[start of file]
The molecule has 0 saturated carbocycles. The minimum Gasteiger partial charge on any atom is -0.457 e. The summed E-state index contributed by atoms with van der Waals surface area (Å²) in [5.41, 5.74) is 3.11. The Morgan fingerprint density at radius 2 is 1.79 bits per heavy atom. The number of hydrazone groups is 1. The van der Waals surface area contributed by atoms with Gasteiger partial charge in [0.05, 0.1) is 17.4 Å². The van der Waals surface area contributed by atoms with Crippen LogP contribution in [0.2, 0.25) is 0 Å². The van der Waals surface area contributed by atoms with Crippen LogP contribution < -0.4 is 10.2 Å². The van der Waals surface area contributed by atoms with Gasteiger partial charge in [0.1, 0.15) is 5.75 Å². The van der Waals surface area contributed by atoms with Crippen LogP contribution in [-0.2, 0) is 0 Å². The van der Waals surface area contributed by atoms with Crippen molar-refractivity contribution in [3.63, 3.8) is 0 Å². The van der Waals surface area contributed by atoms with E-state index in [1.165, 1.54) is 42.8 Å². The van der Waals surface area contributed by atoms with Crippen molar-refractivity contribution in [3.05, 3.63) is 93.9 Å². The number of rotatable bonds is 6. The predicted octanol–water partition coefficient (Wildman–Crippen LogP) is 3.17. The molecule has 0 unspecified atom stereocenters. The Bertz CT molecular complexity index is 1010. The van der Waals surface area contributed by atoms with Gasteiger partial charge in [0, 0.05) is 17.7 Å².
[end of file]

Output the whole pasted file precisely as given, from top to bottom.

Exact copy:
The molecule has 0 saturated carbocycles. The minimum Gasteiger partial charge on any atom is -0.457 e. The summed E-state index contributed by atoms with van der Waals surface area (Å²) in [5.41, 5.74) is 3.11. The Morgan fingerprint density at radius 2 is 1.79 bits per heavy atom. The number of hydrazone groups is 1. The van der Waals surface area contributed by atoms with Gasteiger partial charge in [0.05, 0.1) is 17.4 Å². The van der Waals surface area contributed by atoms with Crippen LogP contribution in [0.2, 0.25) is 0 Å². The van der Waals surface area contributed by atoms with Crippen LogP contribution < -0.4 is 10.2 Å². The van der Waals surface area contributed by atoms with Gasteiger partial charge in [0.1, 0.15) is 5.75 Å². The van der Waals surface area contributed by atoms with Crippen LogP contribution in [-0.2, 0) is 0 Å². The van der Waals surface area contributed by atoms with Crippen molar-refractivity contribution in [3.63, 3.8) is 0 Å². The van der Waals surface area contributed by atoms with E-state index in [1.165, 1.54) is 42.8 Å². The van der Waals surface area contributed by atoms with Crippen molar-refractivity contribution in [3.05, 3.63) is 93.9 Å². The number of rotatable bonds is 6. The predicted octanol–water partition coefficient (Wildman–Crippen LogP) is 3.17. The molecule has 0 unspecified atom stereocenters. The Bertz CT molecular complexity index is 1010. The van der Waals surface area contributed by atoms with Gasteiger partial charge in [0, 0.05) is 17.7 Å².